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Babergh Alliance of Parish & Town Councils

Comments on Topic: Legal Precedents

Submitted by Paul
27-Feb-2017
Costs

One of the main factors to be considered when undertaking a Judicial Review are costs. If the claimant looses their case, they are liable to pay the costs of the other party. 

This is a major risk for Parish Councils.

In the case of East Bergholt v/s Babergh District Council, we were able to claim for an action under Aarhus cost cap. This limits the costs against the Council to £10,000 and the costs they can claim to £35,000. (see http://www.nabarro.com/insight/briefings/2015/march/local-authorities-can-rely-on-the-aarhus-costs-cap-protection-(but-for-a-limited-time-only)/)

The advantage of this approach is that a request to limit costs under the Aarhus capcan be requested when the case is lodged. Should the claimant not accept this, they have to disprove it is reasonable at their own cost


Submitted by Paul
27-Feb-2017
Solicitor

The solicitor who represented East Bergholt was:

David Bowman. He has said he will answer any detailed questions and would be available to provide advice,

“If you have any questions or require any information concerning East Bergholt Parish Council’s successful Judicial Review of Babergh District Council’s Planning Permission for development off Hadleigh Road please contact the Parish Council’s Solicitor David Bowman of Royds Withy King in the first instance (David.Bowman@Roydswithyking.com – Telephone number 0207 583 2222). The Parish Council is not able to answer your enquiries relating to this case at the present time. Individuals or parish councils who find themselves in have similar circumstances are encouraged to take solicitors’ advice.”

David Bowman
Senior Associate
Dispute Resolution
D: +44 (0)20 7842 1407 T: 020 7583 2222 ext: 2709 M: 07557 740567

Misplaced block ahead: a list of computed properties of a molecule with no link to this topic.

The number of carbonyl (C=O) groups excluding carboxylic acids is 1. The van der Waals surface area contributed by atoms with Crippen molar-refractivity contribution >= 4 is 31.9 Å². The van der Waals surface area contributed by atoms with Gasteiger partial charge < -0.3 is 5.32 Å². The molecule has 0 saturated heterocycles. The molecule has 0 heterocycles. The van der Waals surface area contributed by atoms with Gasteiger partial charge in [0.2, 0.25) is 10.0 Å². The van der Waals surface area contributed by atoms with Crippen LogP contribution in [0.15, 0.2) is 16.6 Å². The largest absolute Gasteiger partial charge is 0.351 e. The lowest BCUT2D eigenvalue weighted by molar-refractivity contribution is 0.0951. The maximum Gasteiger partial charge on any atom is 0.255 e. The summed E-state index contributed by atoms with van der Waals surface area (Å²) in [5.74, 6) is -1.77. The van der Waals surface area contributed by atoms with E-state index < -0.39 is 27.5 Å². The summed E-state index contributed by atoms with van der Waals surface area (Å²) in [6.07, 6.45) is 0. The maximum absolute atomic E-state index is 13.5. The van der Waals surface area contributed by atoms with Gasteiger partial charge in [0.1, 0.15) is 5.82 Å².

Submitted by Anonymous
28-Feb-2017
See http://www.bbc.co.uk/news/uk-39109865
Seems probable that the Aarhus protocol will be abolished and with it the protection of a limit to legal costs for those proposing a JR. Does anyone have further information? When will the new government proposal be enacted?
Submitted by Anonymous
28-Feb-2017
Further comment on BBC report re Aarhus protocol from David Bowman as follows - looks like the impact is the on the initial debate prior to the start of JR hearing: 


The change referred to in Clive Coleman’s report is the revision to Part 45 of the Civil Procedure Rules which takes effect from today for all judicial review claims issued. 

 

The change to the rule inserts the following:-

 

Varying the limit on costs recoverable from a party in an Aarhus Convention claim

45.44.—(1)The court may vary the amounts in rule 45.43 or may remove altogether the limits on the maximum costs liability of any party in an Aarhus Convention claim.

(2) The court may vary such an amount or remove such a limit only if satisfied that—

(a)to do so would not make the costs of the proceedings prohibitively expensive for the claimant; and

(b)in the case of a variation which would reduce a claimant’s maximum costs liability or increase that of a defendant, without the variation the costs of the proceedings would be prohibitively expensive for the claimant.

(3) Proceedings are to be considered prohibitively expensive for the purpose of this rule if their likely costs (including any court fees which are payable by the claimant) either— 

(a)exceed the financial resources of the claimant; or

(b)are objectively unreasonable having regard to—

(i)the situation of the parties;

(ii)whether the claimant has a reasonable prospect of success;

(iii)the importance of what is at stake for the claimant;

(iv)the importance of what is at stake for the environment;

(v)the complexity of the relevant law and procedure; and

(vi)whether the claim is frivolous.

(4) When the court considers the financial resources of the claimant for the purposes of this rule, it must have regard to any financial support which any person has provided or is likely to provide to the claimant. 

(Rule 39.2(3)(c) makes provision for a hearing (or any part of it) to be in private if it involves confidential information (including information relating to personal financial matters) and publicity would damage that confidentiality.) 

It is not clear what effect this new varying provision will have in practice. It does seem to work in both directions. It may be that there is little change in all but the most extreme cases (i.e. where BP is judicially reviewing a government decision! Or where the local charity shop is doing the same in relation to a planning permission.) One action we might see more of in future is a routine spat at the start of proceedings over whether a claim is an Aarhus claim and if so what the cost cap should be set to (based on arguments about affordability). 

Submitted by Anonymous
28-Feb-2017
NB: It's just the first point of 45.44. that has been inserted - that is the point 1. 

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